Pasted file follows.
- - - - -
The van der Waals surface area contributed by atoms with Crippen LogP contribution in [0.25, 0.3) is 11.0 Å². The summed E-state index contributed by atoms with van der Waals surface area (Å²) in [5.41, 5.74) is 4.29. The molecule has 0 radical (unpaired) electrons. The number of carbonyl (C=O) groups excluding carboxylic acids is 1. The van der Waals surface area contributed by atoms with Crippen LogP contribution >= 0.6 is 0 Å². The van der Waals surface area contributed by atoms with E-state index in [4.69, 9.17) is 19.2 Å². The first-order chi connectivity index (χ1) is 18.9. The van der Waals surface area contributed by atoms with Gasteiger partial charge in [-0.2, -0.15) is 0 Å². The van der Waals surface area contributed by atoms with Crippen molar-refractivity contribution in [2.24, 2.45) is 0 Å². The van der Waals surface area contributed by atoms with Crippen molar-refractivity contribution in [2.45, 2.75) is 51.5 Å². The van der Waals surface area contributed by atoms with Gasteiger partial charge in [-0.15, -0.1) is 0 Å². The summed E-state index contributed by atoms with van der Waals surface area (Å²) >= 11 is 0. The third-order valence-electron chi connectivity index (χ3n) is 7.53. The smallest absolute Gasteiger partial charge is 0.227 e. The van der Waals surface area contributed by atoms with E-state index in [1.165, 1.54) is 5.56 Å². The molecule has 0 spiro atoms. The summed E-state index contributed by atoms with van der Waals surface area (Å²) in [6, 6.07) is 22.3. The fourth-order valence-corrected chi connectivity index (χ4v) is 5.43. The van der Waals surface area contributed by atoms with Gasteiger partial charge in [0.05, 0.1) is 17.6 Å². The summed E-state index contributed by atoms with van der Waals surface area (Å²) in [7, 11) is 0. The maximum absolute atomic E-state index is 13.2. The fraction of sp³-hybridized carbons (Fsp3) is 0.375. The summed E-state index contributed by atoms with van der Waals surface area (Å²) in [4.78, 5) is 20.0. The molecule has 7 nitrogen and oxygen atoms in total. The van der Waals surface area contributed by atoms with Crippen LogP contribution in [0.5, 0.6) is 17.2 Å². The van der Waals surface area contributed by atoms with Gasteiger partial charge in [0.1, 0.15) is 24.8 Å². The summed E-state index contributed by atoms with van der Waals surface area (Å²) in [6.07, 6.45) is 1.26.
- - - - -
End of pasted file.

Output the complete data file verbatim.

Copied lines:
The van der Waals surface area contributed by atoms with Crippen LogP contribution in [0.25, 0.3) is 11.0 Å². The summed E-state index contributed by atoms with van der Waals surface area (Å²) in [5.41, 5.74) is 4.29. The molecule has 0 radical (unpaired) electrons. The number of carbonyl (C=O) groups excluding carboxylic acids is 1. The van der Waals surface area contributed by atoms with Crippen LogP contribution >= 0.6 is 0 Å². The van der Waals surface area contributed by atoms with E-state index in [4.69, 9.17) is 19.2 Å². The first-order chi connectivity index (χ1) is 18.9. The van der Waals surface area contributed by atoms with Gasteiger partial charge in [-0.2, -0.15) is 0 Å². The van der Waals surface area contributed by atoms with Crippen molar-refractivity contribution in [2.24, 2.45) is 0 Å². The van der Waals surface area contributed by atoms with Crippen molar-refractivity contribution in [2.45, 2.75) is 51.5 Å². The van der Waals surface area contributed by atoms with Gasteiger partial charge in [-0.15, -0.1) is 0 Å². The summed E-state index contributed by atoms with van der Waals surface area (Å²) >= 11 is 0. The third-order valence-electron chi connectivity index (χ3n) is 7.53. The smallest absolute Gasteiger partial charge is 0.227 e. The van der Waals surface area contributed by atoms with E-state index in [1.165, 1.54) is 5.56 Å². The molecule has 0 spiro atoms. The summed E-state index contributed by atoms with van der Waals surface area (Å²) in [6, 6.07) is 22.3. The fourth-order valence-corrected chi connectivity index (χ4v) is 5.43. The van der Waals surface area contributed by atoms with Gasteiger partial charge in [0.05, 0.1) is 17.6 Å². The summed E-state index contributed by atoms with van der Waals surface area (Å²) in [7, 11) is 0. The maximum absolute atomic E-state index is 13.2. The fraction of sp³-hybridized carbons (Fsp3) is 0.375. The summed E-state index contributed by atoms with van der Waals surface area (Å²) in [4.78, 5) is 20.0. The molecule has 7 nitrogen and oxygen atoms in total. The van der Waals surface area contributed by atoms with Crippen LogP contribution in [0.5, 0.6) is 17.2 Å². The van der Waals surface area contributed by atoms with Gasteiger partial charge in [0.1, 0.15) is 24.8 Å². The summed E-state index contributed by atoms with van der Waals surface area (Å²) in [6.07, 6.45) is 1.26.